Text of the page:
Most people I have ever talked to have, at least, a passing interest in psychology, and human behavior. And us all being human, we have some personal experience which would lead us to feel that we are experts on the matter. With so many resources available to help the layperson with science it feels like anyone could be an expert.

With how easy it is to consume science though, it gets easier to confuse pseudoscience for real science. What is pseudoscience? Merriam Webster defines it as “a system of theories, assumptions, and methods erroneously regarded as scientific.” Since one can pretty easily assume that pseudoscience is, in fact, not science, this definition is a little less than helpful. Luckily there is one place we can turn to figure out how to differentiate between science and pseudoscience.

Karl Popper is generally regarded as one of the greatest philosophers of science of the 20th century.” While working under Alfred Adler, a prominent psychologist who believed people acted out of an “inferiority complex”, Popper saw a problem in the theory. He used the story of a person drowning a baby, and another person coming to save it to make his point. According to Adler, both people are acting because of their inferiority complex. The first person needed to show that he “dared” to drown the baby, and the second needed to show he “dared” to save it.

He concluded that every human behavior could be explained in light of this theory, and because of that there is no way to test it. He compared Adler’s theory to Einstein's theory of relativity where experiments could have concluded Einstein was wrong, with Adler you can explain anything with his theory, just like you can explain all human behavior by saying that invisible ghosts are doing it.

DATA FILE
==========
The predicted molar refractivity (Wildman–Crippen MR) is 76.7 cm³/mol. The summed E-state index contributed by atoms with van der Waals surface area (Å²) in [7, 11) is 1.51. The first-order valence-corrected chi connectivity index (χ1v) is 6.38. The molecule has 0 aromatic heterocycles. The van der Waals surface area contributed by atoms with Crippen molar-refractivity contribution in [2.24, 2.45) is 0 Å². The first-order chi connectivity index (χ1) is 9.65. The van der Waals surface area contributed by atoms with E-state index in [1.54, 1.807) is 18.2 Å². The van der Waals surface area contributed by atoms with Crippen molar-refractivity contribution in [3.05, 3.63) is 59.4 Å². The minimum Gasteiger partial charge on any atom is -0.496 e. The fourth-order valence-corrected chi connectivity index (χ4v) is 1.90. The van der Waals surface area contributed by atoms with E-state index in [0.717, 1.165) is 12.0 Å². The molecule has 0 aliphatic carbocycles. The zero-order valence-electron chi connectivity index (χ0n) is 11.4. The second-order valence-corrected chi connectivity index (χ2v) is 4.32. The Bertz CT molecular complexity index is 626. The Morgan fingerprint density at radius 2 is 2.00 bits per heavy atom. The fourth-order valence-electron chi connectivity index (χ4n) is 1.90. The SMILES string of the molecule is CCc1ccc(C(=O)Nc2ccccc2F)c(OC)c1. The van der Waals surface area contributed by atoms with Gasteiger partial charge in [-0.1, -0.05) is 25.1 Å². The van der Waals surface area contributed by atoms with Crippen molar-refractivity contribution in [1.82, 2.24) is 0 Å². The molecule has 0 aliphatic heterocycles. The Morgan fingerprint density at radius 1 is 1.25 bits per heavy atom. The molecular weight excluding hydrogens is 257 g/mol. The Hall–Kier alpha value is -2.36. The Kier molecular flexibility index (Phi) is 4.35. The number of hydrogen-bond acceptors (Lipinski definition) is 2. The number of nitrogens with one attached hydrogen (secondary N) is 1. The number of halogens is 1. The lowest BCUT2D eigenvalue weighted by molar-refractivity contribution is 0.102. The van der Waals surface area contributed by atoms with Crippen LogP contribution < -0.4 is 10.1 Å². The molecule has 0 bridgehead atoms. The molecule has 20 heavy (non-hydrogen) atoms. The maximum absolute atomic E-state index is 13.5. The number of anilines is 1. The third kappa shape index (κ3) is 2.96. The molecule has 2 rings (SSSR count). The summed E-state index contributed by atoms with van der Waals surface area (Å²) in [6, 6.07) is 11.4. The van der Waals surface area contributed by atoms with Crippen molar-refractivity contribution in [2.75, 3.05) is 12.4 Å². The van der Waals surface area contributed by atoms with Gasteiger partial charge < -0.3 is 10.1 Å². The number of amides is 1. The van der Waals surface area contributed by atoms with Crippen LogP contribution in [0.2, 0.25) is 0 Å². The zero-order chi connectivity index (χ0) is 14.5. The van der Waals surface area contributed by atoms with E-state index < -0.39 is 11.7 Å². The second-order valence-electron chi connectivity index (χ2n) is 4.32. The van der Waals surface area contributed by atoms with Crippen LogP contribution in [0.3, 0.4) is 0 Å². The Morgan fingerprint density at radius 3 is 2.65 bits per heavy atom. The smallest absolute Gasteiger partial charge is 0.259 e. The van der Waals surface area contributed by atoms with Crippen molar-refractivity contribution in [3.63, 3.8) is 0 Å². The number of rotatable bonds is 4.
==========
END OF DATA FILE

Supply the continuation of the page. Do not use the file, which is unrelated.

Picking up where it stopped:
Popper gave us some helpful rules to look at when distinguishing from science and pseudoscience:

“(1) It is easy to obtain confirmations, or verifications, for nearly every theory-if we look for confirmations.


(2) Confirmations should count only if they are the result of risky predictions; that is to say, if, unenlightened by the theory in question, we should have expected an event which was incompatible with the theory-an event which would have refuted the theory.


(3) Every "good" scientific theory is a prohibition: it forbids certain things to happen. The more a theory forbids, the better it is.


(4) A theory which is not refutable by any conceivable event is non-scientific. Irrefutability is not a virtue of theory (as people often think) but a vice.


(5) Every genuine test of a theory is an attempt to falsify it or to refute it. Testability is falsifiability, but there are degrees of testability; some theories are more testable, more exposed to refutation, than others; they take, as it were, greater risks.


(6) Confirming evidence should not count except when it is the result of a genuine test of the theory; this means that it can be presented as a serious but unsuccessful attempt to falsify the theory. (I now speak in such cases of"corroborating evidence.")

(7) Some genuinely testable theories, when found to be false, are still upheld by their admirers-for example by introducing ad hoc some auxiliary assumption, or by re-interpreting theory ad hoc in such a way that it escapes refutation. Such a procedure is always possible, but it rescues the theory from refutation only at the price of destroying or at least lowering its scientific status. (I later described such a rescuing operation as a "conventionalist twist" or a "conventionalist stratagem. ")


One can sum up all this by saying that the criterion of the scientific status of a theory is its falsifiability, or refutability, or testability.”

In conclusion, to tell pseudoscience from science you can’t look at what a theory explains, but by knowing what it predicts cannot happen.